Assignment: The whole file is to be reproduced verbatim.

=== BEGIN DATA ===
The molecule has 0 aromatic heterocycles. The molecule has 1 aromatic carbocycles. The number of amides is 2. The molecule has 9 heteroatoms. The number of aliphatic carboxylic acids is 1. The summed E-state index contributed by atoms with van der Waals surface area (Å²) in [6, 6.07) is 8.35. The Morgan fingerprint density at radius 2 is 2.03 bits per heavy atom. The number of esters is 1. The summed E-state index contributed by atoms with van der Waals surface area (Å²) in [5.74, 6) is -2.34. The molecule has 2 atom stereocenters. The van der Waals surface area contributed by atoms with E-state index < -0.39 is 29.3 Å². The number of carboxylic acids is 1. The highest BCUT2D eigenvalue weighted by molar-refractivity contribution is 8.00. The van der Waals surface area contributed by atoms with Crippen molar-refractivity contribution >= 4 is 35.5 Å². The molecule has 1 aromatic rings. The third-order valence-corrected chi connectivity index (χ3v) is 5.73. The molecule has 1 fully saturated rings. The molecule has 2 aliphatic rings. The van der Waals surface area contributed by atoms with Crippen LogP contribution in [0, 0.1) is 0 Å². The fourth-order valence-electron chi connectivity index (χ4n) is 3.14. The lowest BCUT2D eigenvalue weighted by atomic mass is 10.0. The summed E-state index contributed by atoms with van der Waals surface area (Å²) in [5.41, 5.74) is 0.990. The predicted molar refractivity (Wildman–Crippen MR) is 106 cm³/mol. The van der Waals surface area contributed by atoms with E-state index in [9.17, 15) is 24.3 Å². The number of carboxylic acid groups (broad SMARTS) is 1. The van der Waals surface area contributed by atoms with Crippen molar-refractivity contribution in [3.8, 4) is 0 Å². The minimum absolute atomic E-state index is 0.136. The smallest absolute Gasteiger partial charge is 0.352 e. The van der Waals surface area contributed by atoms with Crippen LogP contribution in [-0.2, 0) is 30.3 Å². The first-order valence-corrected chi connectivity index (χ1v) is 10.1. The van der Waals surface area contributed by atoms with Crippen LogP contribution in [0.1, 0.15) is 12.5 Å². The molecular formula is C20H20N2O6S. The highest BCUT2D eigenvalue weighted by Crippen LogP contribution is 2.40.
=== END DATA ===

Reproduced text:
The molecule has 0 aromatic heterocycles. The molecule has 1 aromatic carbocycles. The number of amides is 2. The molecule has 9 heteroatoms. The number of aliphatic carboxylic acids is 1. The summed E-state index contributed by atoms with van der Waals surface area (Å²) in [6, 6.07) is 8.35. The Morgan fingerprint density at radius 2 is 2.03 bits per heavy atom. The number of esters is 1. The summed E-state index contributed by atoms with van der Waals surface area (Å²) in [5.74, 6) is -2.34. The molecule has 2 atom stereocenters. The van der Waals surface area contributed by atoms with E-state index < -0.39 is 29.3 Å². The number of carboxylic acids is 1. The highest BCUT2D eigenvalue weighted by molar-refractivity contribution is 8.00. The van der Waals surface area contributed by atoms with Crippen molar-refractivity contribution >= 4 is 35.5 Å². The molecule has 1 aromatic rings. The third-order valence-corrected chi connectivity index (χ3v) is 5.73. The molecule has 1 fully saturated rings. The molecule has 2 aliphatic rings. The van der Waals surface area contributed by atoms with Crippen LogP contribution in [0, 0.1) is 0 Å². The fourth-order valence-electron chi connectivity index (χ4n) is 3.14. The lowest BCUT2D eigenvalue weighted by atomic mass is 10.0. The summed E-state index contributed by atoms with van der Waals surface area (Å²) in [5.41, 5.74) is 0.990. The predicted molar refractivity (Wildman–Crippen MR) is 106 cm³/mol. The van der Waals surface area contributed by atoms with E-state index in [9.17, 15) is 24.3 Å². The number of carboxylic acid groups (broad SMARTS) is 1. The van der Waals surface area contributed by atoms with Crippen molar-refractivity contribution in [3.8, 4) is 0 Å². The minimum absolute atomic E-state index is 0.136. The smallest absolute Gasteiger partial charge is 0.352 e. The van der Waals surface area contributed by atoms with Crippen LogP contribution in [-0.2, 0) is 30.3 Å². The first-order valence-corrected chi connectivity index (χ1v) is 10.1. The van der Waals surface area contributed by atoms with Crippen LogP contribution in [0.1, 0.15) is 12.5 Å². The molecular formula is C20H20N2O6S. The highest BCUT2D eigenvalue weighted by Crippen LogP contribution is 2.40.